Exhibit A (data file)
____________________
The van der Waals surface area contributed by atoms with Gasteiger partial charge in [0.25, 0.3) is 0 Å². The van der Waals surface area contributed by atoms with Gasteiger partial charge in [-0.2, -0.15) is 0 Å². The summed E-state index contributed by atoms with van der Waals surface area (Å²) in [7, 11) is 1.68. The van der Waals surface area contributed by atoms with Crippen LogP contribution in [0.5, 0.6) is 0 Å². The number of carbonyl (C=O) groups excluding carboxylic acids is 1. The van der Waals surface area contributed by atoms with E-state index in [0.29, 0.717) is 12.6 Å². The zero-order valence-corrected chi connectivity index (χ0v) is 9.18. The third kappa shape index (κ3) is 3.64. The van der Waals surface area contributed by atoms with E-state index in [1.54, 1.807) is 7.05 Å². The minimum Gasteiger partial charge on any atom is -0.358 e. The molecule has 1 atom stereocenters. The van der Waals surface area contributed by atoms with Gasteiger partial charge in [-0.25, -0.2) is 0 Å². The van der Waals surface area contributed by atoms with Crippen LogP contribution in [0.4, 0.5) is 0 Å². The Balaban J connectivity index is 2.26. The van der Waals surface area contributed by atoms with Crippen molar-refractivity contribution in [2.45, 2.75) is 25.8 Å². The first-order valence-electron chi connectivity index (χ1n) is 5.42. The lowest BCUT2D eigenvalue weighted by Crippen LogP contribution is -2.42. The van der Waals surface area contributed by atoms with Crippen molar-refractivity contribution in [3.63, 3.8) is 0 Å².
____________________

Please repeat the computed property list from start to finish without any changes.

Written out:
The van der Waals surface area contributed by atoms with Gasteiger partial charge in [0.25, 0.3) is 0 Å². The van der Waals surface area contributed by atoms with Gasteiger partial charge in [-0.2, -0.15) is 0 Å². The summed E-state index contributed by atoms with van der Waals surface area (Å²) in [7, 11) is 1.68. The van der Waals surface area contributed by atoms with Crippen LogP contribution in [0.5, 0.6) is 0 Å². The number of carbonyl (C=O) groups excluding carboxylic acids is 1. The van der Waals surface area contributed by atoms with E-state index in [0.29, 0.717) is 12.6 Å². The zero-order valence-corrected chi connectivity index (χ0v) is 9.18. The third kappa shape index (κ3) is 3.64. The van der Waals surface area contributed by atoms with E-state index in [1.54, 1.807) is 7.05 Å². The minimum Gasteiger partial charge on any atom is -0.358 e. The molecule has 1 atom stereocenters. The van der Waals surface area contributed by atoms with Gasteiger partial charge in [-0.25, -0.2) is 0 Å². The van der Waals surface area contributed by atoms with Crippen LogP contribution in [0.4, 0.5) is 0 Å². The Balaban J connectivity index is 2.26. The van der Waals surface area contributed by atoms with Crippen molar-refractivity contribution in [2.45, 2.75) is 25.8 Å². The first-order valence-electron chi connectivity index (χ1n) is 5.42. The lowest BCUT2D eigenvalue weighted by Crippen LogP contribution is -2.42. The van der Waals surface area contributed by atoms with Crippen molar-refractivity contribution in [3.63, 3.8) is 0 Å².